I've worked for investment managers my entire career and earned my CPA, but I have not worked in public accounting. In college, I majored in Business Administration with an emphasis in Finance and Management. My first job out of college was as an analyst at a Fund of Hedge Funds in the Investment Operations department. The IO team members were all expected to earn their CPA while working there. It took me about 18 months to study for and pass all 4 tests. From there, I was an active CPA even though I wasn't auditing publicly. I worked closely with our external auditors (from the Big 4) and the knowledge I gained while studying for my CPA was a tremendous help in my work load outside accounting.
After a few years at that firm, I went to work for a Hedge Fund as a Fund Accountant. My CPA was still active, yet not a requirement of my job. I do think having the CPA distinction helped me land this job and helped me get up to speed much quicker than someone who didn't have an accounting background.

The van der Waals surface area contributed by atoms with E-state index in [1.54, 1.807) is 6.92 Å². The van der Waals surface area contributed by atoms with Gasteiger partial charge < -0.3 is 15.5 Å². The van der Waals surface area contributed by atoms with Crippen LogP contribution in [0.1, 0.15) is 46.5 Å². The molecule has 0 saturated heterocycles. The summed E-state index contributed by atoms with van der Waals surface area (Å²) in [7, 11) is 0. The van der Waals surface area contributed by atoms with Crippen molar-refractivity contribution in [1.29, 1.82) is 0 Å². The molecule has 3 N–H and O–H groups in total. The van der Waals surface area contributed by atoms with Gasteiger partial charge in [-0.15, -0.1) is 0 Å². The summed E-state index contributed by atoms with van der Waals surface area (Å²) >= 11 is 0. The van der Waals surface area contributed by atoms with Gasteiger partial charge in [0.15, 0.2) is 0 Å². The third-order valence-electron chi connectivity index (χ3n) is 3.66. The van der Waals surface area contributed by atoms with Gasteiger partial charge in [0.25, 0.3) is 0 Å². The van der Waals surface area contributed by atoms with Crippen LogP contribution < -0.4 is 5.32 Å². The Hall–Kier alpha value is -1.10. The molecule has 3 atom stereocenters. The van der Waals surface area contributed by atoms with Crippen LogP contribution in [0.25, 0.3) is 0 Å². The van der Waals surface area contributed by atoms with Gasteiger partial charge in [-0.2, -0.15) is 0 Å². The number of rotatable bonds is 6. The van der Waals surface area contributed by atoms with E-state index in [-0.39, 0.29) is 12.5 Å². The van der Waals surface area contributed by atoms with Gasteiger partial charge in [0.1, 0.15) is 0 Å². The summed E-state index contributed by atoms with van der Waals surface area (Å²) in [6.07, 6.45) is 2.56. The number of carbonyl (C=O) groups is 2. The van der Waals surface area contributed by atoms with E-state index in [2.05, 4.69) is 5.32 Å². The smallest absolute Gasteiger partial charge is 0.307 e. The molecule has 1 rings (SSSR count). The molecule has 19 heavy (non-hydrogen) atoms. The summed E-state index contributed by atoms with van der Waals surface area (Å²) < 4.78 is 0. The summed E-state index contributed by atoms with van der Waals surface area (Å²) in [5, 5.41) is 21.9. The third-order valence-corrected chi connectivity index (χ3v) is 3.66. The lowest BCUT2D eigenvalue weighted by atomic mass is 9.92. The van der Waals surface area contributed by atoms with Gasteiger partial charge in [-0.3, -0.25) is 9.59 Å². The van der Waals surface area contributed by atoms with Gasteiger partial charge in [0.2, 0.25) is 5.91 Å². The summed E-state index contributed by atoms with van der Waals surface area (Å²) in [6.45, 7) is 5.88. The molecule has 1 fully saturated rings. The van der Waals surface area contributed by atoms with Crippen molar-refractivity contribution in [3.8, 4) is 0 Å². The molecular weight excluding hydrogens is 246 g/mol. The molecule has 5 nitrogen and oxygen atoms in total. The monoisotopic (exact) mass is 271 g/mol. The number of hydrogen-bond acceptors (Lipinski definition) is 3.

I worked at the HF for a few years and then applied to PIMCO. In my current role at PIMCO, I don't use my CPA and have gone inactive. This just means I have not completed the continuing education requirements to remain active. Again, I do think my CPA distinction helped me to land the job at PIMCO and I still use many of the accounting skills I gained from prior positions in my everyday job.
As you see, you can use a CPA for a variety of different reasons, and you will always have the knowledge base to draw from in case you are faced with a difficult client question or business problem. As for pay, I'm not sure that I would have made less money without my CPA, but I do think it is helpful to have a meaningful license on your resume when an employer is looking at several candidates for an open position. The first company I worked for also paid for all of my study materials, review classes and testing fees, so it was a great opportunity for me to earn this license at very little cost to myself, other than studying time. A lot of companies will sponsor these costs and the big accounting firms do pay for your continuing education so you can remain active in your license.